Archaeological Mystery

Deciphering the Clay Tablet Reveals the Extraordinary Knowledge of the Babylonians

Australian scientists have deciphered a 3,700-year-old mysterious Babylonian clay tablet. The results reveal that the Babylonians had studied trigonometry to an advanced level, predating ancient Greek mathematics by 1,500 years.

This Babylonian clay tablet is called Plimpton 322. (Image via SGW)

This Babylonian clay tablet is called Plimpton 322 – the oldest and most accurate trigonometric table ever discovered, according to the research published this week in Historia Mathematica. Researchers at the University of New South Wales, Sydney suggest that this tablet may have been used by ancient mathematicians to calculate angles when designing palaces, temples, pyramids, and canals. This discovery demonstrates that ancient Babylonians – not the Greeks – were the first to study trigonometry, the branch of mathematics dealing with triangles.

Plimpton 322 was discovered in the early 1900s in southern Iraq by the famous archaeologist Edgar Banks – the inspiration for Indiana Jones. Dating back to 1822 – 1762 BC, this clay tablet is believed to originate from the ancient city of Larsa in Sumer. Its contents reveal that ancient Babylonians knew about the Pythagorean theorem long before the ancient Greeks, but the purpose of creating this clay tablet remains a mystery.

One theory that has been supported by many is that Plimpton 322 was a tool for teaching and testing quadratic equations. However, a new study conducted by scientists Daniel Mansfield and Norman Wildberger confirms the signs on the tablet as a trigonometric table.

After researching the history of the specific clay tablet’s purpose, Mansfield and Wildberger examined it and the inscriptions on it more closely. Plimpton 322 has 4 columns and 15 rows of numbers. More importantly, the text is written in a numerical system (base 60), also known as the sexagesimal system (similar to dividing 1 minute on an analog clock). Its 15 rows depict a series of 15 right-angled triangles, progressively decreasing in inclination. In addition, its left edge is damaged, meaning that parts of Plimpton 322 are missing.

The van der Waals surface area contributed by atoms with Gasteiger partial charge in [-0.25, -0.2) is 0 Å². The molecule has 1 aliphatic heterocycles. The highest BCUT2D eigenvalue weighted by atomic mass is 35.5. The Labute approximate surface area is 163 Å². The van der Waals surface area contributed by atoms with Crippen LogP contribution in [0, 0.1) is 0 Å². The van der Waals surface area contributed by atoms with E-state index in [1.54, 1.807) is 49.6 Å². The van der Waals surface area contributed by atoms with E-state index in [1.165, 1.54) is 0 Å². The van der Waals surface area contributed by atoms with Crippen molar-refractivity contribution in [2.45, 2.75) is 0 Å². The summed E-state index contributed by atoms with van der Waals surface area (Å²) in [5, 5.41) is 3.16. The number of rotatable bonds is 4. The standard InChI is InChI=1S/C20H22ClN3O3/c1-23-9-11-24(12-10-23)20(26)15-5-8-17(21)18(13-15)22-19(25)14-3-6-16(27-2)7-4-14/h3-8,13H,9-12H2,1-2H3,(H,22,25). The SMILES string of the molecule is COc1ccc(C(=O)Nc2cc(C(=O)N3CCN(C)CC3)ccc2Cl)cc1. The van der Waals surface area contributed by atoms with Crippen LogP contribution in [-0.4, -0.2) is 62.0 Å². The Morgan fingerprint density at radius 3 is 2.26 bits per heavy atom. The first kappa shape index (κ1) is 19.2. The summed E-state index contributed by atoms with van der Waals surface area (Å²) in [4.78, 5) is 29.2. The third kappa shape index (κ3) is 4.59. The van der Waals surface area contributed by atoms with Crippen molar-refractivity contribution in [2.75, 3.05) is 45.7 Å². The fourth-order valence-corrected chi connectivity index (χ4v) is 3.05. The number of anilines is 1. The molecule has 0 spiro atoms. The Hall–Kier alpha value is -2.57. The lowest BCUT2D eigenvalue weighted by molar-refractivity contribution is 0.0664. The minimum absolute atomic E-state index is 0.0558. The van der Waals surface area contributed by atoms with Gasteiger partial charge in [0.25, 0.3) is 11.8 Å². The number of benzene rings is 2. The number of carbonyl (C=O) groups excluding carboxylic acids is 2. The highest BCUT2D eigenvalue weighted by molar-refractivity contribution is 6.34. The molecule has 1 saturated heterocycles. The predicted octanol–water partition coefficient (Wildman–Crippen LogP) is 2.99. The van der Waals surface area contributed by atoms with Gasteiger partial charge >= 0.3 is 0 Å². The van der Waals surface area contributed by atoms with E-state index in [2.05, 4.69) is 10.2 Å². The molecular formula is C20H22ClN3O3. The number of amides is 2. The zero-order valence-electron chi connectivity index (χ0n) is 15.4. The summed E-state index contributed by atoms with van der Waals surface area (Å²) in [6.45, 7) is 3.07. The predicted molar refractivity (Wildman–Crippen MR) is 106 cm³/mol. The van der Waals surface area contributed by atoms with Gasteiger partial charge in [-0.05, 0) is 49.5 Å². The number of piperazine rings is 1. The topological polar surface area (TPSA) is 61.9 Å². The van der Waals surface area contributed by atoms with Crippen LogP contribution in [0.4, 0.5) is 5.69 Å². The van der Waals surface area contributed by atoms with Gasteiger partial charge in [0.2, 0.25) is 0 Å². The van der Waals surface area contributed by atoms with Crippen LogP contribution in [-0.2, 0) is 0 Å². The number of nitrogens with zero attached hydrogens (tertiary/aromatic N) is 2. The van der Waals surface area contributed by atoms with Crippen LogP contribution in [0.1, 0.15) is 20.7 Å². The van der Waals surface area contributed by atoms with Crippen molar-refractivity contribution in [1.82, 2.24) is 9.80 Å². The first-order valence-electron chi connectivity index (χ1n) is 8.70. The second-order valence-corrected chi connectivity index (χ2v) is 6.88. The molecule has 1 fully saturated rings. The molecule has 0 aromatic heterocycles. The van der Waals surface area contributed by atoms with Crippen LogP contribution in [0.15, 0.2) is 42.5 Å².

Based on previous research, Mansfield and Wildberger found that 2 columns and 23 rows are missing – the original clay tablet had 6 columns and 38 rows. The clay tablet contains a special pattern of numbers called the Pythagorean triple. This suggests that Plimpton 322 describes the shapes of right triangles using a new form of trigonometry based on ratios, rather than angles or circles. Therefore, the scribe could use the tablet to perform the complex task of generating and classifying numbers on the tablet. They could take a known ratio of the sides of a right triangle to determine two other unknown ratios.

Mansfield said: “There is no doubt that this is an exciting mathematical work that demonstrates genius.

It’s insane, Plimpton 322 is not only the oldest trigonometric table but also considered the most accurate in history. And as mentioned, it also rewrites history. The Greek astronomer Hipparchus, often regarded as the father of trigonometry, lived around 120 BCE, but this research work could change humanity’s perception.

Wildberger said: “Plimpton 322 predates Hipparchus by over 1,000 years. It opens up new possibilities not just for modern mathematical research but for mathematical education. With Plimpton 322, we see a simpler, more accurate trigonometry system, with clear advantages over the system we use today. A Babylonian treasure existed, but this is just a small part of what they studied. The modern world has to recognize that this ancient but sophisticated mathematical culture has much to teach us.”

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